These natural dramas led to him seeking bigger and better things to put up onscreen. He had an established interest in humanity’s hairy ancestors, and wanted to craft an installment around one. Yet the origins of the King Kong script lay in a quest for dragons. Komodo Dragons to be precise.
His friend William Douglas Burden had visited the island of Komodo in Indonesia (back then in 1926 it was known as the Dutch East Indies), looking to become the first non-native to see and, hopefully, catch one. Burden was certainly competition for Cooper. The latter was a character straight out of a movie. Burden himself could have been a star.
An article for Inverse paints a pretty picture, saying “He was classically handsome — broad forehead, intense gaze, chiseled jawline, immaculate curls — and a sucker for a good adventure, just like Cooper. He preferred wild backwaters and thorny jungles to the comfortable plush lifestyle he’d grown up with as a descendant of the Vanderbilt family fortune.”
That was the hunter. As for his prey, they were referred to in Burden’s obituary from 1978. Inverse quotes it in vivid terms: “The Komodo dragons were perhaps more vicious than the stories told about them, thrashing at vegetation with ease, eerily dinosaur-like in structure, ‘effortlessly devouring a whole buffalo at one sitting.’” The article estimates their size and weight at “about 10 feet long and 350 hefty pounds.”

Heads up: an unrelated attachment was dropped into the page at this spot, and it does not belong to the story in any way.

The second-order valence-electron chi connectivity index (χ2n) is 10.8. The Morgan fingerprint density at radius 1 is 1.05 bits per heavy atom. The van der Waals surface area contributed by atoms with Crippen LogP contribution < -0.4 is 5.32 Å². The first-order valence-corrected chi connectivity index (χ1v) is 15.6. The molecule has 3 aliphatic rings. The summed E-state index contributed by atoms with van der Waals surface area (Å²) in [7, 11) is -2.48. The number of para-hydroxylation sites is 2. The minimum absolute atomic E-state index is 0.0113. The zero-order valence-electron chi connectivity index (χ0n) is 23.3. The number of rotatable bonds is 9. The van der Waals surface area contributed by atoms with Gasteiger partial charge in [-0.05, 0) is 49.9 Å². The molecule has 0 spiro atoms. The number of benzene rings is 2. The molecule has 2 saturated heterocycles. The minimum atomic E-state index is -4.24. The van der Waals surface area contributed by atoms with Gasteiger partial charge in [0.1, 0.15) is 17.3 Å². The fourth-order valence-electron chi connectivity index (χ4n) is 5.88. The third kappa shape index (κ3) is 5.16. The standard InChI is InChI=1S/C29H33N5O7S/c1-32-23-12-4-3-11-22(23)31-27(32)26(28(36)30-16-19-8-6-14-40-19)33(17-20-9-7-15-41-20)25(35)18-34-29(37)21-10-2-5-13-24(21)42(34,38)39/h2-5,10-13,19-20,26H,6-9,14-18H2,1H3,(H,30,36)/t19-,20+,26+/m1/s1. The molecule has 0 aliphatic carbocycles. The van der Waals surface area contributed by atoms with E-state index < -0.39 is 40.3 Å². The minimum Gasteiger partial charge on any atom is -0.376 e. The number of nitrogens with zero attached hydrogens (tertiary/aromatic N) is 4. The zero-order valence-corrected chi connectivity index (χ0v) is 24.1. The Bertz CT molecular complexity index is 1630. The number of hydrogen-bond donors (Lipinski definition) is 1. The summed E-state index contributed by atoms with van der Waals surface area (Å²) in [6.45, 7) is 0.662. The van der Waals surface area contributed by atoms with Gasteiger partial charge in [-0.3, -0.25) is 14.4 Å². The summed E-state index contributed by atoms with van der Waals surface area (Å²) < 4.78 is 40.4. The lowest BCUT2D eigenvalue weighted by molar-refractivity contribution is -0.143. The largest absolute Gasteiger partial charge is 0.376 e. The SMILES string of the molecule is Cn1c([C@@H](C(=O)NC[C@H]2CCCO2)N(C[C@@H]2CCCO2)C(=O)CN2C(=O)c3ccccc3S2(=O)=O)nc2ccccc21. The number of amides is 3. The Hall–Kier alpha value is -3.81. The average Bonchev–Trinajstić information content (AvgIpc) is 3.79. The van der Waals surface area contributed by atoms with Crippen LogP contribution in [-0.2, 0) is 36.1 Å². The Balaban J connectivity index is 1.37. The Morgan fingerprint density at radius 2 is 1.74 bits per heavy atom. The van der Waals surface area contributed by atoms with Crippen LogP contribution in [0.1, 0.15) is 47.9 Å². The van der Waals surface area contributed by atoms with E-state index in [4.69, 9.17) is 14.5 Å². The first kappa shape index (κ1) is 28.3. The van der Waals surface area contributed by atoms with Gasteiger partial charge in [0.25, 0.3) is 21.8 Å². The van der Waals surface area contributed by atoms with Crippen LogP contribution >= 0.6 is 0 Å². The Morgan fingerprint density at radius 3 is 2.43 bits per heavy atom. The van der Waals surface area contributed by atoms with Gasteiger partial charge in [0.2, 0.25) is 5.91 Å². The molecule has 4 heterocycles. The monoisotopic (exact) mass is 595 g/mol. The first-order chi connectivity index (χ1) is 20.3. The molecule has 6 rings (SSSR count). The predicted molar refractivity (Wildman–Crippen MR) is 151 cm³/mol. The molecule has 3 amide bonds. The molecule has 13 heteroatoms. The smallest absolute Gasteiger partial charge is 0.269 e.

It’s here that the seeds of Kong were planted. The monsters were there, waiting to be captured. The human element was in place. Cooper could be seen as Carl Denham, Burden was perhaps a model for hero Jack Driscoll (Bruce Cabot). But what about Ann Darrow, the aspiring actress who, unbeknownst to her, was going to be dangerously wooed by a giant gorilla…?